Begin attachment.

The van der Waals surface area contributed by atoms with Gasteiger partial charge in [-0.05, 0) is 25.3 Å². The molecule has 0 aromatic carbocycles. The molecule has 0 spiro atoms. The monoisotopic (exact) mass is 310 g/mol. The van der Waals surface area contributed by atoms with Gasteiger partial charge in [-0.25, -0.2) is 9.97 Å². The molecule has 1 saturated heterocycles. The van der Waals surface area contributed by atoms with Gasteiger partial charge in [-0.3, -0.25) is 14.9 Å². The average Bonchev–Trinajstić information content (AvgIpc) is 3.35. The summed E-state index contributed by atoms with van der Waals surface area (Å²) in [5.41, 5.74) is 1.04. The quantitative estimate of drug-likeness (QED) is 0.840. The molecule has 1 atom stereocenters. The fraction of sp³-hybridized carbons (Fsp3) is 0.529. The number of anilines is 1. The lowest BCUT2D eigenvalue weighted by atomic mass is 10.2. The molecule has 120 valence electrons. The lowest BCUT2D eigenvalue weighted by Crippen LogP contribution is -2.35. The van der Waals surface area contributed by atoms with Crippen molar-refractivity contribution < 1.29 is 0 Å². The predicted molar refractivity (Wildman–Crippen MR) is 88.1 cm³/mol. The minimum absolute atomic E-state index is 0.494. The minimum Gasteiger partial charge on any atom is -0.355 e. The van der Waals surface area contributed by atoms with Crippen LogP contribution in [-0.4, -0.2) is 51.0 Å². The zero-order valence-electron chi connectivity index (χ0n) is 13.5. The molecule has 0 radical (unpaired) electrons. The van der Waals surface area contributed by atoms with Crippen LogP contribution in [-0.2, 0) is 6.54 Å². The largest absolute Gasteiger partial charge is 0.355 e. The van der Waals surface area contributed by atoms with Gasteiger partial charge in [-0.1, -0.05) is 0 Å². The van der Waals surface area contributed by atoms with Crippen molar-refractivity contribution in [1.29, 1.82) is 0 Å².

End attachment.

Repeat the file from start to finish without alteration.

The van der Waals surface area contributed by atoms with Gasteiger partial charge in [-0.05, 0) is 25.3 Å². The molecule has 0 aromatic carbocycles. The molecule has 0 spiro atoms. The monoisotopic (exact) mass is 310 g/mol. The van der Waals surface area contributed by atoms with Gasteiger partial charge in [-0.25, -0.2) is 9.97 Å². The molecule has 1 saturated heterocycles. The van der Waals surface area contributed by atoms with Gasteiger partial charge in [-0.3, -0.25) is 14.9 Å². The average Bonchev–Trinajstić information content (AvgIpc) is 3.35. The summed E-state index contributed by atoms with van der Waals surface area (Å²) in [5.41, 5.74) is 1.04. The quantitative estimate of drug-likeness (QED) is 0.840. The molecule has 1 atom stereocenters. The fraction of sp³-hybridized carbons (Fsp3) is 0.529. The number of anilines is 1. The lowest BCUT2D eigenvalue weighted by atomic mass is 10.2. The molecule has 120 valence electrons. The lowest BCUT2D eigenvalue weighted by Crippen LogP contribution is -2.35. The van der Waals surface area contributed by atoms with Crippen molar-refractivity contribution < 1.29 is 0 Å². The predicted molar refractivity (Wildman–Crippen MR) is 88.1 cm³/mol. The minimum absolute atomic E-state index is 0.494. The minimum Gasteiger partial charge on any atom is -0.355 e. The van der Waals surface area contributed by atoms with Crippen LogP contribution in [-0.4, -0.2) is 51.0 Å². The zero-order valence-electron chi connectivity index (χ0n) is 13.5. The molecule has 0 radical (unpaired) electrons. The van der Waals surface area contributed by atoms with Crippen LogP contribution in [-0.2, 0) is 6.54 Å². The largest absolute Gasteiger partial charge is 0.355 e. The van der Waals surface area contributed by atoms with Gasteiger partial charge in [-0.1, -0.05) is 0 Å². The van der Waals surface area contributed by atoms with Crippen molar-refractivity contribution in [1.29, 1.82) is 0 Å².